News & Politics

Are the Army's New Hair Rules Racist?

Thousands have petitioned the White House to remove the controversial grooming laws.

The PowerPoint slides indicate unauthorized hairstyles for women.
Photo Credit: U.S Army

Thousands of angry army soldiers have signed a White House petition calling for the President to amend the army's new appearance and grooming regulations on the basis that the new rules are racially biased against black women, Military Times reported.

An update to Army Regulation 670-1 was published this week to clarify “Army-appropriate” hairstyles as well as other grooming and uniform wear laws.  The new regulations do not allow twists or multiple braids that are bigger than a quarter of an inch in diameter.  The regulations also ban dreadlocks and cornrows must be no larger than a quarter of an inch.

Female soldiers say the stipulations discriminate against black women who naturally have curly and kinky hair and cannot put their hair back simply because of excessive knotting. Furthermore, they argue that given 30 percent of females serving in the military are non-white, the policy needs to be changed to allow “professional ethnic hairstyles.”

Sgt. Jasmine Jacobs, of the Georgia National Guard, who started the petition and wears her hair in two twists says she is at a loss now with what to do with her hair since twists are the go-to style for black female soldiers because it is easier to take care of in the field.

“I’ve been in the military six years, I’ve had my hair natural four years, and it’s never been out of regulation. It’s never interfered with my head gear…Most black women, their hair doesn’t grow straight down, it grows out.  I’m disappointed to see the Army, rather than inform themselves on how black people wear their hair, they’ve white-washed it all.” she said.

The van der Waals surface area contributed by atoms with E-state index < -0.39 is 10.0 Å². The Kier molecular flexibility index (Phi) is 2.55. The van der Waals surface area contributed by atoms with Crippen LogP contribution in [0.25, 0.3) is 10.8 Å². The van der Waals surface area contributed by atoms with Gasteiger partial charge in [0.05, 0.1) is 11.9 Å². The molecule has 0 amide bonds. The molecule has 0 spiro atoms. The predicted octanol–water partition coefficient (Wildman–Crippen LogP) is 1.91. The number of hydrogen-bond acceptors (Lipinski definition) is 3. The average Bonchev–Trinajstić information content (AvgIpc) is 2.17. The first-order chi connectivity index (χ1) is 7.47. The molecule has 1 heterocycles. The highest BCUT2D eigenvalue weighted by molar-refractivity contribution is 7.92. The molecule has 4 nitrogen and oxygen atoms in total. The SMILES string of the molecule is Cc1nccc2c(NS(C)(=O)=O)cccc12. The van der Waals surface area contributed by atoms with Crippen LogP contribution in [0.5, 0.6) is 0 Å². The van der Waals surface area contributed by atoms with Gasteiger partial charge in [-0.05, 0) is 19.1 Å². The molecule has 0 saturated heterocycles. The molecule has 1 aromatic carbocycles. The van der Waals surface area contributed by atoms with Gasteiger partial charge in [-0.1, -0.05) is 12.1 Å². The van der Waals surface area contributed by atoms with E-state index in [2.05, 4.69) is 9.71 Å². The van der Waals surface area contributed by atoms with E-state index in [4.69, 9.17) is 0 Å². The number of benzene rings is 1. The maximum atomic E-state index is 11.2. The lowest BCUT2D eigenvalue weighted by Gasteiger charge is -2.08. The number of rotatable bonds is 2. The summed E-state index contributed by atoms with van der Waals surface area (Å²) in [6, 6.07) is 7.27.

Jacobs says she spoke to her first sergeant about the regulations who informed her if they did not comply with the regulations they would face non-judicial punishment. 

In response, Army Spokesperson Paul Prince said the grooming standards were necessary to maintain uniformity with the military population.

“Many hairstyles are acceptable, as long as they are neat and conservative,” he said. “In addition, headgear is expected to fit snugly and comfortably, without bulging or distortion from the intended shape of the headgear and without excessive gaps. Unfortunately, some hairstyles do not meet this standard or others listed in AR 670-1,” he said.

Furthermore, an Army spokesperson said in defense, that the measures were only approved after consulting hundreds of senior enlisted female soldiers as part of a focus group led by a female sergeant major

Jodie Gummow is a senior fellow and staff writer at AlterNet.